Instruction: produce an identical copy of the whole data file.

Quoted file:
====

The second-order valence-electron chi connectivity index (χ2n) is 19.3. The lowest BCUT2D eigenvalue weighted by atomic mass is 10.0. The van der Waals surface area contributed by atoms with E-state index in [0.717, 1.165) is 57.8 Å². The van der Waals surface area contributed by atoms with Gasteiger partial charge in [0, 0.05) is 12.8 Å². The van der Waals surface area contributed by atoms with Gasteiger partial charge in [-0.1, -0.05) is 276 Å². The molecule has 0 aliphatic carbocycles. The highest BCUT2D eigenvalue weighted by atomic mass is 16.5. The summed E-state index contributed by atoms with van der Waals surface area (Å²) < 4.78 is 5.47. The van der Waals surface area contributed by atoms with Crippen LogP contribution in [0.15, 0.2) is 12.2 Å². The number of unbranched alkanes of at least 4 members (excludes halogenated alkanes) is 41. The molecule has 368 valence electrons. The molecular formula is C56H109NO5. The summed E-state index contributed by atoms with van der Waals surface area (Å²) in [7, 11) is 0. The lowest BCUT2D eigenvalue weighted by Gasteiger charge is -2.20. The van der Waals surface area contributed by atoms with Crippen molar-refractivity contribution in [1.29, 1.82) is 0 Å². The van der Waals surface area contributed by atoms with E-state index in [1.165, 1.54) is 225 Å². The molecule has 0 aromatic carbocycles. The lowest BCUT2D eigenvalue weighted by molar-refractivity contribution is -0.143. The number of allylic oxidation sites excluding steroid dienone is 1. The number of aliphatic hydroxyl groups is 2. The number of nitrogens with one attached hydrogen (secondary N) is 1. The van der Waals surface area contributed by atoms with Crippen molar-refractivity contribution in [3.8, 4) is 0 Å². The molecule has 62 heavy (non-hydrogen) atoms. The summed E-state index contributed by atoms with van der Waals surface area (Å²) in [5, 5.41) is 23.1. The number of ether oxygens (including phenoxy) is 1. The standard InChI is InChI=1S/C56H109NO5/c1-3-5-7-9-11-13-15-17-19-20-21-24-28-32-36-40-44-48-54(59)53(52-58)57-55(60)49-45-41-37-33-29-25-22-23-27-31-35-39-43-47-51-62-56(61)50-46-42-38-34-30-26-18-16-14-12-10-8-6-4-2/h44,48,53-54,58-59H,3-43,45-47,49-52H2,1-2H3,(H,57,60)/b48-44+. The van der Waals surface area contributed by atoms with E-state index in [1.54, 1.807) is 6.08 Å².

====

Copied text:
The second-order valence-electron chi connectivity index (χ2n) is 19.3. The lowest BCUT2D eigenvalue weighted by atomic mass is 10.0. The van der Waals surface area contributed by atoms with E-state index in [0.717, 1.165) is 57.8 Å². The van der Waals surface area contributed by atoms with Gasteiger partial charge in [0, 0.05) is 12.8 Å². The van der Waals surface area contributed by atoms with Gasteiger partial charge in [-0.1, -0.05) is 276 Å². The molecule has 0 aliphatic carbocycles. The highest BCUT2D eigenvalue weighted by atomic mass is 16.5. The summed E-state index contributed by atoms with van der Waals surface area (Å²) < 4.78 is 5.47. The van der Waals surface area contributed by atoms with Crippen LogP contribution in [0.15, 0.2) is 12.2 Å². The number of unbranched alkanes of at least 4 members (excludes halogenated alkanes) is 41. The molecule has 368 valence electrons. The molecular formula is C56H109NO5. The summed E-state index contributed by atoms with van der Waals surface area (Å²) in [7, 11) is 0. The lowest BCUT2D eigenvalue weighted by Gasteiger charge is -2.20. The van der Waals surface area contributed by atoms with Crippen molar-refractivity contribution in [1.29, 1.82) is 0 Å². The van der Waals surface area contributed by atoms with E-state index in [1.165, 1.54) is 225 Å². The molecule has 0 aromatic carbocycles. The lowest BCUT2D eigenvalue weighted by molar-refractivity contribution is -0.143. The number of allylic oxidation sites excluding steroid dienone is 1. The number of aliphatic hydroxyl groups is 2. The number of nitrogens with one attached hydrogen (secondary N) is 1. The van der Waals surface area contributed by atoms with Crippen molar-refractivity contribution in [3.8, 4) is 0 Å². The molecule has 62 heavy (non-hydrogen) atoms. The summed E-state index contributed by atoms with van der Waals surface area (Å²) in [5, 5.41) is 23.1. The number of ether oxygens (including phenoxy) is 1. The standard InChI is InChI=1S/C56H109NO5/c1-3-5-7-9-11-13-15-17-19-20-21-24-28-32-36-40-44-48-54(59)53(52-58)57-55(60)49-45-41-37-33-29-25-22-23-27-31-35-39-43-47-51-62-56(61)50-46-42-38-34-30-26-18-16-14-12-10-8-6-4-2/h44,48,53-54,58-59H,3-43,45-47,49-52H2,1-2H3,(H,57,60)/b48-44+. The van der Waals surface area contributed by atoms with E-state index in [1.54, 1.807) is 6.08 Å².